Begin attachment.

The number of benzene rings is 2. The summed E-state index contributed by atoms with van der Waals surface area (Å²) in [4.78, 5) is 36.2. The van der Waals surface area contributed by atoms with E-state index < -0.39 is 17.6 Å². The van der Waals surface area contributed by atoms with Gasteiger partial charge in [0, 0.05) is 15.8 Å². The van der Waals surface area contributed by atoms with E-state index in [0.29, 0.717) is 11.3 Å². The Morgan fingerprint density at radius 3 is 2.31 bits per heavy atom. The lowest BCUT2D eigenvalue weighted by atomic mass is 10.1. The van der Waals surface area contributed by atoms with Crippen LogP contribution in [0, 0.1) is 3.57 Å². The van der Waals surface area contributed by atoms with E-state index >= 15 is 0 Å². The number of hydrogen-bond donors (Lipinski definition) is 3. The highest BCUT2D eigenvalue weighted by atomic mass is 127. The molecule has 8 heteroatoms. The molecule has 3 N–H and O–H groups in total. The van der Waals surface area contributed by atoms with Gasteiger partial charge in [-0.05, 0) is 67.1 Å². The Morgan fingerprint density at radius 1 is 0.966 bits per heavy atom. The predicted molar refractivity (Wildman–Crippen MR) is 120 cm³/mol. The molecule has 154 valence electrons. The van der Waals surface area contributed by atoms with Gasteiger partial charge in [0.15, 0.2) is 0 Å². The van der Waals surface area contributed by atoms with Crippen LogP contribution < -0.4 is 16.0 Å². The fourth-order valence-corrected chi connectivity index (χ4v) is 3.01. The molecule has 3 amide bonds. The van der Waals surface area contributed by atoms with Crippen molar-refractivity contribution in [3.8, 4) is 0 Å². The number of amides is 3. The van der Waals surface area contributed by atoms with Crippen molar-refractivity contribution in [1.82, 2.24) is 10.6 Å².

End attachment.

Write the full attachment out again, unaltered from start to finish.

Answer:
The number of benzene rings is 2. The summed E-state index contributed by atoms with van der Waals surface area (Å²) in [4.78, 5) is 36.2. The van der Waals surface area contributed by atoms with E-state index < -0.39 is 17.6 Å². The van der Waals surface area contributed by atoms with Gasteiger partial charge in [0, 0.05) is 15.8 Å². The van der Waals surface area contributed by atoms with E-state index in [0.29, 0.717) is 11.3 Å². The Morgan fingerprint density at radius 3 is 2.31 bits per heavy atom. The lowest BCUT2D eigenvalue weighted by atomic mass is 10.1. The van der Waals surface area contributed by atoms with Crippen LogP contribution in [0, 0.1) is 3.57 Å². The van der Waals surface area contributed by atoms with E-state index >= 15 is 0 Å². The number of hydrogen-bond donors (Lipinski definition) is 3. The highest BCUT2D eigenvalue weighted by atomic mass is 127. The molecule has 8 heteroatoms. The molecule has 3 N–H and O–H groups in total. The van der Waals surface area contributed by atoms with Gasteiger partial charge in [-0.05, 0) is 67.1 Å². The Morgan fingerprint density at radius 1 is 0.966 bits per heavy atom. The predicted molar refractivity (Wildman–Crippen MR) is 120 cm³/mol. The molecule has 154 valence electrons. The van der Waals surface area contributed by atoms with Gasteiger partial charge in [0.15, 0.2) is 0 Å². The van der Waals surface area contributed by atoms with Crippen LogP contribution < -0.4 is 16.0 Å². The fourth-order valence-corrected chi connectivity index (χ4v) is 3.01. The molecule has 3 amide bonds. The van der Waals surface area contributed by atoms with Crippen molar-refractivity contribution in [3.8, 4) is 0 Å². The number of amides is 3. The van der Waals surface area contributed by atoms with Crippen molar-refractivity contribution in [1.82, 2.24) is 10.6 Å².